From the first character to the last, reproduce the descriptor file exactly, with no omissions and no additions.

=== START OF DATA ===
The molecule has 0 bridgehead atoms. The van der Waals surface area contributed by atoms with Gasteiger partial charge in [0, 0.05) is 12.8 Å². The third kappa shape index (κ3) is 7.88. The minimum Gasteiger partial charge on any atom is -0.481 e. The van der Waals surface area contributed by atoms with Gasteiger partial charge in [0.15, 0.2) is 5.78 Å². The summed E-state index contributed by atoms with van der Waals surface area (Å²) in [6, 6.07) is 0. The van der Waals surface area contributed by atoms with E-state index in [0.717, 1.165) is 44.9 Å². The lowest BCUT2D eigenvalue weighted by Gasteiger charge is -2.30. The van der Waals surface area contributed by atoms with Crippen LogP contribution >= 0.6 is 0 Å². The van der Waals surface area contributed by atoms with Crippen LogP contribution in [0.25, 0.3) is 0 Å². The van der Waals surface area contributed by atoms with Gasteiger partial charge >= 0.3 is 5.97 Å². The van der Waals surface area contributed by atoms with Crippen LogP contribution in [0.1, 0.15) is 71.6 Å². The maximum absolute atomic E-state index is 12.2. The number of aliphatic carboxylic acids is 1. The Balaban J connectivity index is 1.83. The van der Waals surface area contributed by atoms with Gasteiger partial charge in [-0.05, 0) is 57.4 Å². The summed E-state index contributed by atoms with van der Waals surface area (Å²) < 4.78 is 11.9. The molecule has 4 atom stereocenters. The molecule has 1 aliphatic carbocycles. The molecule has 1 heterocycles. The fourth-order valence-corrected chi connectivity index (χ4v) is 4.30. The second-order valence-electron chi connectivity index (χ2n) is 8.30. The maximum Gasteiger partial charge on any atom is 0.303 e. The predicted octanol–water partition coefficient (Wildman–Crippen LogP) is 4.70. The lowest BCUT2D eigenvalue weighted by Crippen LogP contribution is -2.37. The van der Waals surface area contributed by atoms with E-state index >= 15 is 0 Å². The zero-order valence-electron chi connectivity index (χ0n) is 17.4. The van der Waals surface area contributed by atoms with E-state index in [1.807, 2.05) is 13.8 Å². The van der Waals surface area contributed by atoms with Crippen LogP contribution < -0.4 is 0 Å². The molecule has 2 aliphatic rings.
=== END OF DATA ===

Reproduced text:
The molecule has 0 bridgehead atoms. The van der Waals surface area contributed by atoms with Gasteiger partial charge in [0, 0.05) is 12.8 Å². The third kappa shape index (κ3) is 7.88. The minimum Gasteiger partial charge on any atom is -0.481 e. The van der Waals surface area contributed by atoms with Gasteiger partial charge in [0.15, 0.2) is 5.78 Å². The summed E-state index contributed by atoms with van der Waals surface area (Å²) in [6, 6.07) is 0. The van der Waals surface area contributed by atoms with E-state index in [0.717, 1.165) is 44.9 Å². The lowest BCUT2D eigenvalue weighted by Gasteiger charge is -2.30. The van der Waals surface area contributed by atoms with Crippen LogP contribution >= 0.6 is 0 Å². The van der Waals surface area contributed by atoms with Crippen LogP contribution in [0.25, 0.3) is 0 Å². The van der Waals surface area contributed by atoms with Gasteiger partial charge >= 0.3 is 5.97 Å². The van der Waals surface area contributed by atoms with Crippen LogP contribution in [0.1, 0.15) is 71.6 Å². The maximum absolute atomic E-state index is 12.2. The number of aliphatic carboxylic acids is 1. The Balaban J connectivity index is 1.83. The van der Waals surface area contributed by atoms with Gasteiger partial charge in [-0.05, 0) is 57.4 Å². The summed E-state index contributed by atoms with van der Waals surface area (Å²) < 4.78 is 11.9. The molecule has 4 atom stereocenters. The molecule has 1 aliphatic carbocycles. The molecule has 1 heterocycles. The fourth-order valence-corrected chi connectivity index (χ4v) is 4.30. The second-order valence-electron chi connectivity index (χ2n) is 8.30. The maximum Gasteiger partial charge on any atom is 0.303 e. The predicted octanol–water partition coefficient (Wildman–Crippen LogP) is 4.70. The lowest BCUT2D eigenvalue weighted by Crippen LogP contribution is -2.37. The van der Waals surface area contributed by atoms with E-state index >= 15 is 0 Å². The zero-order valence-electron chi connectivity index (χ0n) is 17.4. The van der Waals surface area contributed by atoms with E-state index in [1.807, 2.05) is 13.8 Å². The van der Waals surface area contributed by atoms with Crippen LogP contribution < -0.4 is 0 Å². The molecule has 2 aliphatic rings.